We recently kicked off a new insights series with a focus on the real estate industry in Germany. With new startups continually entering the market, the entire industry is in a process of change. The German PropTech market is still in its infancy when compared to more mature ecosystems like the US. For instance, Katerra, an American company founded in 2015 with a focus on Construction has received more funding than all investment in the German PropTech market since 2013. Given that the construction sector in Germany is valued at €430B*, this sector is primed to receive more attention from disruptive players like Katerra that are looking to expand their international presence.
Building on the research done in our introductory post, we want to focus more intently on the segment Design & Build: companies that are involved in the design, construction, or demolition of buildings. The majority of companies in this segment focus on B2B customers. End-consumers are rarely involved in the process.
In this article, we will elaborate on the various trends that are currently shaping the Design & Build segment within the real estate industry. Specifically, on how investment trends within modular construction, AI, VR, and sustainability are advancing the industry to a more efficient and digitized future.
Through continued pressure and innovation from new startups, the industry is already evolving into a highly digital and tech-focused industry. Consequently, old technologies are being replaced by new solutions, continuously challenging the status quo. Due to the speed at which innovations are pushed into the market, large incumbents may face the issue of falling behind or-even worse-not making it through this digital transformation of the industry.
Before diving deeper into innovation trends of the real estate industry, let’s look at some financial data first. In order to better understand the investment landscape of the Design and Build segment within real estate, we analyzed investment trends from Crunchbase and Builtworld. We then narrowed the focus to companies founded between 2013 and 2019 in order to focus on startup-specific data. Since 2013, 77 startups were founded within the Design and Build segment, with an overall VC funding volume of approximately $66.8 million. In comparison, the total VC funding volume of the entire real estate industry amounted to roughly $950 million during the same period.
One of the recurring trends within the Design and Build segment is modular construction: the process of mounting of prefabricated buildings in a factory and assembling on-site.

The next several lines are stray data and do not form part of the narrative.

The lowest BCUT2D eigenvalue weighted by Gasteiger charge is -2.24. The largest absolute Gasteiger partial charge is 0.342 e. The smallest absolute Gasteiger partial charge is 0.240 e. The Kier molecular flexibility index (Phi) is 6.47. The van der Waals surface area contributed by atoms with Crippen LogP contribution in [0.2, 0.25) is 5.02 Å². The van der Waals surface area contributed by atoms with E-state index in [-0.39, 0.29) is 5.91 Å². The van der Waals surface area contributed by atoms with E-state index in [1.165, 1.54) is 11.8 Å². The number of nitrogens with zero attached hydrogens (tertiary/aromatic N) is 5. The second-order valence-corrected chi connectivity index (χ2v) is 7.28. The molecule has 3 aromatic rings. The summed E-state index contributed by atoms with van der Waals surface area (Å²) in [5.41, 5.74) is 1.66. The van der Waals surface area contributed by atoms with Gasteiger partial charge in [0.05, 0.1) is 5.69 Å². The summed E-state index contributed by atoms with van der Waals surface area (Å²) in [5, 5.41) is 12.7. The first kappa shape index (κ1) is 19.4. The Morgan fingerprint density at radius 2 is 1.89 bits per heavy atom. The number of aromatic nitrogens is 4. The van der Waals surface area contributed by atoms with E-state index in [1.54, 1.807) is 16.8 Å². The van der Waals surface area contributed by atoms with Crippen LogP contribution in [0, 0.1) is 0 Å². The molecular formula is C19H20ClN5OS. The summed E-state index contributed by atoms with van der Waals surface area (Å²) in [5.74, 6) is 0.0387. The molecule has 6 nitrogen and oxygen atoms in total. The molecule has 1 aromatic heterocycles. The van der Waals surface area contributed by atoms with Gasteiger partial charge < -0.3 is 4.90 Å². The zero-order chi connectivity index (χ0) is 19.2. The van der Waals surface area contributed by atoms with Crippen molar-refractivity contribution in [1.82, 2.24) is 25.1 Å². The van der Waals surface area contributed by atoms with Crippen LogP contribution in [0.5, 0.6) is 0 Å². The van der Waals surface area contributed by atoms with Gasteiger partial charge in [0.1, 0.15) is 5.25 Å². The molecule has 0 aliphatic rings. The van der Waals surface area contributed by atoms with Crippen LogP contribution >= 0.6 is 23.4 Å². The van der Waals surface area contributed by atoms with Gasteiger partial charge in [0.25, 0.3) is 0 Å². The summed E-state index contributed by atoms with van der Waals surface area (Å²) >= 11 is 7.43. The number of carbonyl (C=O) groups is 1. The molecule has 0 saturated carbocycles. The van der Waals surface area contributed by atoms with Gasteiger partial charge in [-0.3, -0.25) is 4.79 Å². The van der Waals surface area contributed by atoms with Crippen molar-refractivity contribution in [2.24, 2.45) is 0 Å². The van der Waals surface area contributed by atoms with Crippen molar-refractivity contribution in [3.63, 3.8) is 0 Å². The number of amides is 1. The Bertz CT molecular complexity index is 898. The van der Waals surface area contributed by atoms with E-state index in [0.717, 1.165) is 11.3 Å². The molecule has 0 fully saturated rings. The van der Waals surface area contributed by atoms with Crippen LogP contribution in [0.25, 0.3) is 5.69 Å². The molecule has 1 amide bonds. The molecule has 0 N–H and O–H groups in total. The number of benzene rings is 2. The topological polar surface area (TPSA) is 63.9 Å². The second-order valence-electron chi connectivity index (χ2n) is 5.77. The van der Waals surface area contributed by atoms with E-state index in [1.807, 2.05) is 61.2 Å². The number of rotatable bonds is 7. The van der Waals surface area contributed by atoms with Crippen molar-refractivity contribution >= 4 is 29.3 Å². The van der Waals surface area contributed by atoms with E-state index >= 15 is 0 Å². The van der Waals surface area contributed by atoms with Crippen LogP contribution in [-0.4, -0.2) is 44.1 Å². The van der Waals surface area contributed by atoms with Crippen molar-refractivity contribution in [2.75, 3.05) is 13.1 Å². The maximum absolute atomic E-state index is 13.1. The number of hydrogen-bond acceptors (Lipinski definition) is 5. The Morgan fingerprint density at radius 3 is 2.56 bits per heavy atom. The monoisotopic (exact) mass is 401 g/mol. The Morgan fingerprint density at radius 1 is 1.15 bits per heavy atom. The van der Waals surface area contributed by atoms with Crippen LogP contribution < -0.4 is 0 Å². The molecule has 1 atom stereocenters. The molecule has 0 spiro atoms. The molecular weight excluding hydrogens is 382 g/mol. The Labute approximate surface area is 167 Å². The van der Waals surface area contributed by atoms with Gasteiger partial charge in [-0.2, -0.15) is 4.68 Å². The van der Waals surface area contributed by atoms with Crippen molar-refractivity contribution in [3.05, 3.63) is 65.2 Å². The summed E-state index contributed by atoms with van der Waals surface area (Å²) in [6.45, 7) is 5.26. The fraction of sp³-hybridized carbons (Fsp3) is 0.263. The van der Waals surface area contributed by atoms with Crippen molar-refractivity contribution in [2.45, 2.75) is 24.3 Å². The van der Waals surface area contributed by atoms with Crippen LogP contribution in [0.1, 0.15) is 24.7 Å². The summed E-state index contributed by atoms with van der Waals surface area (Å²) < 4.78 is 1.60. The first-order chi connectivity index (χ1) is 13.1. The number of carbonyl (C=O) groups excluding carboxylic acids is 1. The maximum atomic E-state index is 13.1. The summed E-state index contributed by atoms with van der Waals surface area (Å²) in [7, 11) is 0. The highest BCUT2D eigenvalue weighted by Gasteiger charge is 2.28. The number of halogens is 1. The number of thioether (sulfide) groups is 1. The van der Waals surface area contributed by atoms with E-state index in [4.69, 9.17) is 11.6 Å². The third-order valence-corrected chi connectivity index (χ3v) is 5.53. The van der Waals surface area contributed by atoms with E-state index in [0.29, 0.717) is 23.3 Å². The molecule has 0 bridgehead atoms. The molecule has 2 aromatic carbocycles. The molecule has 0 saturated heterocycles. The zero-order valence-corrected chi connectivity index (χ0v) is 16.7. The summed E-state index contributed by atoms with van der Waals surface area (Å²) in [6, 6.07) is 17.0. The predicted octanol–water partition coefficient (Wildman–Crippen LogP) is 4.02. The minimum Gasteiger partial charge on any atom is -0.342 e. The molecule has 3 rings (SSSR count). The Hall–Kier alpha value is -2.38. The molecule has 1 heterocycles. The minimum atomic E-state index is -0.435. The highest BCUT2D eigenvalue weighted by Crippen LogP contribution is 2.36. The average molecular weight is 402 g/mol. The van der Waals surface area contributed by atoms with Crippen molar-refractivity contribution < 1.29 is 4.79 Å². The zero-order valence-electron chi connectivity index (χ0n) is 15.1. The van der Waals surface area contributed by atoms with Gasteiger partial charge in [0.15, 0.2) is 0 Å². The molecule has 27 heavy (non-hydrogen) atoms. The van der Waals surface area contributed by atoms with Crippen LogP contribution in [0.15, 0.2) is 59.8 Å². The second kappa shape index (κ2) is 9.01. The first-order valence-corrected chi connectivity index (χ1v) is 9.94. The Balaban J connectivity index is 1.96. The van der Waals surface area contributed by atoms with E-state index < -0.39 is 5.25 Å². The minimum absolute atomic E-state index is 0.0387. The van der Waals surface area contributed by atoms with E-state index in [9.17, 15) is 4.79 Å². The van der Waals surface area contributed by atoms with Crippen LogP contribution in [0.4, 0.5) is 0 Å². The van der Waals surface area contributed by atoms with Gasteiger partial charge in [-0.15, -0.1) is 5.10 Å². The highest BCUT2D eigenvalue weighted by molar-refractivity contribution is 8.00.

According to a recent report by Fortune Business Insights, the global modular construction size valued $64.85 Billion in 2018 and is projected to reach $107.21 Billion by 2026, exhibiting a CAGR of 6.5% during the forecast period. The modular approach also results in significant time savings of 30-50% when compared to traditional construction as more than 80% of the construction is performed offsite.
Despite being first commercialized almost 200 years ago and used throughout the 20th century to serve booming populations, modular construction practices have not become mainstream in many countries. Some countries have adopted the practice more aggressively than others, showing for the potential for growth in a number of industrialized economies:
The combination of large-scale unmet demand for housing and labor shortages makes German’s larger cities attractive markets for modular construction.
According to the Federal Office for Building and Regional Planning, Germany will require about 350,000 new housing units per year by 2021. In 2018, the German government made an announcement regarding its plan to construct around 1.5 million housing units by 2021.
This of course only mentions the residential market, while the modular construction industry also serves commercial spaces like offices and warehouses. Given the Swedish standard of 83% market share for modular housing and increased margins for contractors, it is no surprise that this segment is receiving a lot of recent attention from founders and investors alike. Huf Haus is the most established German incumbent, having built prefab buildings for over 108 years, but they remain focused on high-end clients and have failed to cause an industry-wide shift towards modular construction. Startups like Containerwerk and Cabinspacey are only two examples of young companies entering the market space and accelerating the industry into a more efficient industry.